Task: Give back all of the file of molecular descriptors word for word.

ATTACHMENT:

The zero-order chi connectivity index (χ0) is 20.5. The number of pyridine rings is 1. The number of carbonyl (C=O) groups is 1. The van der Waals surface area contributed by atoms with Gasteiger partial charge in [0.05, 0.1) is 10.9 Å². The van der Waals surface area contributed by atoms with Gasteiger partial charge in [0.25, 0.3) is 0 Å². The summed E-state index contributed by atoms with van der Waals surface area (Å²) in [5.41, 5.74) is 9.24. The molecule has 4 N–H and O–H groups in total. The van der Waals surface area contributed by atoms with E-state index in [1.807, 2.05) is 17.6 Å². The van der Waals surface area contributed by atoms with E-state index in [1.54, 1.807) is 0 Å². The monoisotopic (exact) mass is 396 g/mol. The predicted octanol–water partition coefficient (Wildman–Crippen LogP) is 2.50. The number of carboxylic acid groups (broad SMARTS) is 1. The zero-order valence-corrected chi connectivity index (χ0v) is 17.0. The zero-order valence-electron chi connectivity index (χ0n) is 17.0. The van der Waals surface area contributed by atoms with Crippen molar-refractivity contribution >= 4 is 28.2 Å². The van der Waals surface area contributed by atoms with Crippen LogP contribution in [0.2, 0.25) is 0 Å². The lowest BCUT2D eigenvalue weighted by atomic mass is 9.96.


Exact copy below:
The zero-order chi connectivity index (χ0) is 20.5. The number of pyridine rings is 1. The number of carbonyl (C=O) groups is 1. The van der Waals surface area contributed by atoms with Gasteiger partial charge in [0.05, 0.1) is 10.9 Å². The van der Waals surface area contributed by atoms with Gasteiger partial charge in [0.25, 0.3) is 0 Å². The summed E-state index contributed by atoms with van der Waals surface area (Å²) in [5.41, 5.74) is 9.24. The molecule has 4 N–H and O–H groups in total. The van der Waals surface area contributed by atoms with E-state index in [1.807, 2.05) is 17.6 Å². The van der Waals surface area contributed by atoms with E-state index in [1.54, 1.807) is 0 Å². The monoisotopic (exact) mass is 396 g/mol. The predicted octanol–water partition coefficient (Wildman–Crippen LogP) is 2.50. The number of carboxylic acid groups (broad SMARTS) is 1. The zero-order valence-corrected chi connectivity index (χ0v) is 17.0. The zero-order valence-electron chi connectivity index (χ0n) is 17.0. The van der Waals surface area contributed by atoms with Crippen molar-refractivity contribution >= 4 is 28.2 Å². The van der Waals surface area contributed by atoms with Crippen LogP contribution in [0.2, 0.25) is 0 Å². The lowest BCUT2D eigenvalue weighted by atomic mass is 9.96.